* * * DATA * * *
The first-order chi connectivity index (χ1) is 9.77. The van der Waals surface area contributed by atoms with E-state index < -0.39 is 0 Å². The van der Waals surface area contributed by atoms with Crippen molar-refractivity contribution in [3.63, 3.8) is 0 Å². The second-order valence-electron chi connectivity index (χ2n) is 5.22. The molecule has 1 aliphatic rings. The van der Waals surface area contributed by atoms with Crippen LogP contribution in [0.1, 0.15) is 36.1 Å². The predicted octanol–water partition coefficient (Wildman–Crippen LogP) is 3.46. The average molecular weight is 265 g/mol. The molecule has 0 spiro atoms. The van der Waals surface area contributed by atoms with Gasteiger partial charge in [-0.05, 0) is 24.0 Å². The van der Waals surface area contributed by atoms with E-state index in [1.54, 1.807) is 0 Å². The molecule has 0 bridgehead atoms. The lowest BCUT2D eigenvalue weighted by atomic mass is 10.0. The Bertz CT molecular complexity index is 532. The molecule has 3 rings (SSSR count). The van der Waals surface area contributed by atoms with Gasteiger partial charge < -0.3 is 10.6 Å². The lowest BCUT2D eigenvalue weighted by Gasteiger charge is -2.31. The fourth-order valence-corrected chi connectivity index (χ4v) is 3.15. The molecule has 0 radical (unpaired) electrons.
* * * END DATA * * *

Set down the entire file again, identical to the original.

The first-order chi connectivity index (χ1) is 9.77. The van der Waals surface area contributed by atoms with E-state index < -0.39 is 0 Å². The van der Waals surface area contributed by atoms with Crippen molar-refractivity contribution in [3.63, 3.8) is 0 Å². The second-order valence-electron chi connectivity index (χ2n) is 5.22. The molecule has 1 aliphatic rings. The van der Waals surface area contributed by atoms with Crippen LogP contribution in [0.1, 0.15) is 36.1 Å². The predicted octanol–water partition coefficient (Wildman–Crippen LogP) is 3.46. The average molecular weight is 265 g/mol. The molecule has 0 spiro atoms. The van der Waals surface area contributed by atoms with Gasteiger partial charge in [-0.05, 0) is 24.0 Å². The van der Waals surface area contributed by atoms with E-state index in [1.54, 1.807) is 0 Å². The molecule has 0 bridgehead atoms. The lowest BCUT2D eigenvalue weighted by atomic mass is 10.0. The Bertz CT molecular complexity index is 532. The molecule has 3 rings (SSSR count). The van der Waals surface area contributed by atoms with Gasteiger partial charge < -0.3 is 10.6 Å². The lowest BCUT2D eigenvalue weighted by Gasteiger charge is -2.31. The fourth-order valence-corrected chi connectivity index (χ4v) is 3.15. The molecule has 0 radical (unpaired) electrons.